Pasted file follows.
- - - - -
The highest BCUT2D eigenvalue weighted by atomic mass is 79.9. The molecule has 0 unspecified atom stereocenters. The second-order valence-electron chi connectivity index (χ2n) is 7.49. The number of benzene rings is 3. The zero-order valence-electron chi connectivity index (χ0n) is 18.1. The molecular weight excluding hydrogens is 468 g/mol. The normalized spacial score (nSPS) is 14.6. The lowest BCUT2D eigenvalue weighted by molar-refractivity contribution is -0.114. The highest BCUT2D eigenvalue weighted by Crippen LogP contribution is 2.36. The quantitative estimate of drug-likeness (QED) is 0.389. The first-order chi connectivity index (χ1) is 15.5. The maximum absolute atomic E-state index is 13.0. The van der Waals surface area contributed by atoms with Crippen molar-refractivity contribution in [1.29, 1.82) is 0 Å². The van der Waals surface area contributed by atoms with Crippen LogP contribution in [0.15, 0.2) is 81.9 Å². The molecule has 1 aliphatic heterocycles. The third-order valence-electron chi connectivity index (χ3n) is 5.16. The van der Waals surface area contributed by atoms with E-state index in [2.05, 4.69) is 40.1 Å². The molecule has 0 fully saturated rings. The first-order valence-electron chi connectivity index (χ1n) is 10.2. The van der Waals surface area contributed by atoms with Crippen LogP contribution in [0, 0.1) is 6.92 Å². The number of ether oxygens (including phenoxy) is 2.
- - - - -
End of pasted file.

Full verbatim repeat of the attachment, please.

The highest BCUT2D eigenvalue weighted by atomic mass is 79.9. The molecule has 0 unspecified atom stereocenters. The second-order valence-electron chi connectivity index (χ2n) is 7.49. The number of benzene rings is 3. The zero-order valence-electron chi connectivity index (χ0n) is 18.1. The molecular weight excluding hydrogens is 468 g/mol. The normalized spacial score (nSPS) is 14.6. The lowest BCUT2D eigenvalue weighted by molar-refractivity contribution is -0.114. The highest BCUT2D eigenvalue weighted by Crippen LogP contribution is 2.36. The quantitative estimate of drug-likeness (QED) is 0.389. The first-order chi connectivity index (χ1) is 15.5. The maximum absolute atomic E-state index is 13.0. The van der Waals surface area contributed by atoms with Crippen molar-refractivity contribution in [1.29, 1.82) is 0 Å². The van der Waals surface area contributed by atoms with Crippen LogP contribution in [0.15, 0.2) is 81.9 Å². The molecule has 1 aliphatic heterocycles. The third-order valence-electron chi connectivity index (χ3n) is 5.16. The van der Waals surface area contributed by atoms with E-state index in [2.05, 4.69) is 40.1 Å². The molecule has 0 fully saturated rings. The first-order valence-electron chi connectivity index (χ1n) is 10.2. The van der Waals surface area contributed by atoms with Crippen LogP contribution in [0, 0.1) is 6.92 Å². The number of ether oxygens (including phenoxy) is 2.